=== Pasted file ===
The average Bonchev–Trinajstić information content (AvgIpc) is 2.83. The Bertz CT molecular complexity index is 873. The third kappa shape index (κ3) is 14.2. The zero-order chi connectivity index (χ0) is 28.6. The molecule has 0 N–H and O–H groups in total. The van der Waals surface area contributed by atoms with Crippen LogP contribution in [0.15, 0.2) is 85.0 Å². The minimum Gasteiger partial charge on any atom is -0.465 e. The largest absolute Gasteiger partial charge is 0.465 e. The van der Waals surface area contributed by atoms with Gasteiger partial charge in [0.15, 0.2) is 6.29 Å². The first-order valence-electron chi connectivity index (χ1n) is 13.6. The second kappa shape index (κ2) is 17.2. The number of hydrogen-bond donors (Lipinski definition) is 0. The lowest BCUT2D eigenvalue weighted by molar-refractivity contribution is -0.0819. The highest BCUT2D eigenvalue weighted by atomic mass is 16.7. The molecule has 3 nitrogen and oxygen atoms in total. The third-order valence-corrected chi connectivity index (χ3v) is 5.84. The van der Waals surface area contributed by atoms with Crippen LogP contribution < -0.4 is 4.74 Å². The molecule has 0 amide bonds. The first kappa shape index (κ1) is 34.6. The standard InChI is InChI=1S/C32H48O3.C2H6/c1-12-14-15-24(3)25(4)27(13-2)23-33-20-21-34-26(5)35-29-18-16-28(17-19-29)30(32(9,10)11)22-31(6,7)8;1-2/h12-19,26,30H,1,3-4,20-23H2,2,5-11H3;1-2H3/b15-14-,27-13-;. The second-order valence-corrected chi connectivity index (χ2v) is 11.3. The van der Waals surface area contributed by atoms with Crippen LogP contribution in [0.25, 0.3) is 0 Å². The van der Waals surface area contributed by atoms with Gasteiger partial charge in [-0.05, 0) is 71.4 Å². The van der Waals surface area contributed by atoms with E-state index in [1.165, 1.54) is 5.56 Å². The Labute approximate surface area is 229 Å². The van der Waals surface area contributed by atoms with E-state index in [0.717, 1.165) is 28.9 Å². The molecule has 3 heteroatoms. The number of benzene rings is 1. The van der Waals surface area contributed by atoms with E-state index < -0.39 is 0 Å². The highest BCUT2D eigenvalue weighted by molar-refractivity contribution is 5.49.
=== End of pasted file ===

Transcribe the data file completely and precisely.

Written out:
The average Bonchev–Trinajstić information content (AvgIpc) is 2.83. The Bertz CT molecular complexity index is 873. The third kappa shape index (κ3) is 14.2. The zero-order chi connectivity index (χ0) is 28.6. The molecule has 0 N–H and O–H groups in total. The van der Waals surface area contributed by atoms with Crippen LogP contribution in [0.15, 0.2) is 85.0 Å². The minimum Gasteiger partial charge on any atom is -0.465 e. The largest absolute Gasteiger partial charge is 0.465 e. The van der Waals surface area contributed by atoms with Gasteiger partial charge in [0.15, 0.2) is 6.29 Å². The first-order valence-electron chi connectivity index (χ1n) is 13.6. The second kappa shape index (κ2) is 17.2. The number of hydrogen-bond donors (Lipinski definition) is 0. The lowest BCUT2D eigenvalue weighted by molar-refractivity contribution is -0.0819. The highest BCUT2D eigenvalue weighted by atomic mass is 16.7. The molecule has 3 nitrogen and oxygen atoms in total. The third-order valence-corrected chi connectivity index (χ3v) is 5.84. The van der Waals surface area contributed by atoms with Crippen LogP contribution < -0.4 is 4.74 Å². The molecule has 0 amide bonds. The first kappa shape index (κ1) is 34.6. The standard InChI is InChI=1S/C32H48O3.C2H6/c1-12-14-15-24(3)25(4)27(13-2)23-33-20-21-34-26(5)35-29-18-16-28(17-19-29)30(32(9,10)11)22-31(6,7)8;1-2/h12-19,26,30H,1,3-4,20-23H2,2,5-11H3;1-2H3/b15-14-,27-13-;. The second-order valence-corrected chi connectivity index (χ2v) is 11.3. The van der Waals surface area contributed by atoms with Crippen LogP contribution in [0.25, 0.3) is 0 Å². The van der Waals surface area contributed by atoms with Gasteiger partial charge in [-0.05, 0) is 71.4 Å². The van der Waals surface area contributed by atoms with E-state index in [1.165, 1.54) is 5.56 Å². The Labute approximate surface area is 229 Å². The van der Waals surface area contributed by atoms with E-state index in [0.717, 1.165) is 28.9 Å². The molecule has 3 heteroatoms. The number of benzene rings is 1. The van der Waals surface area contributed by atoms with E-state index < -0.39 is 0 Å². The highest BCUT2D eigenvalue weighted by molar-refractivity contribution is 5.49.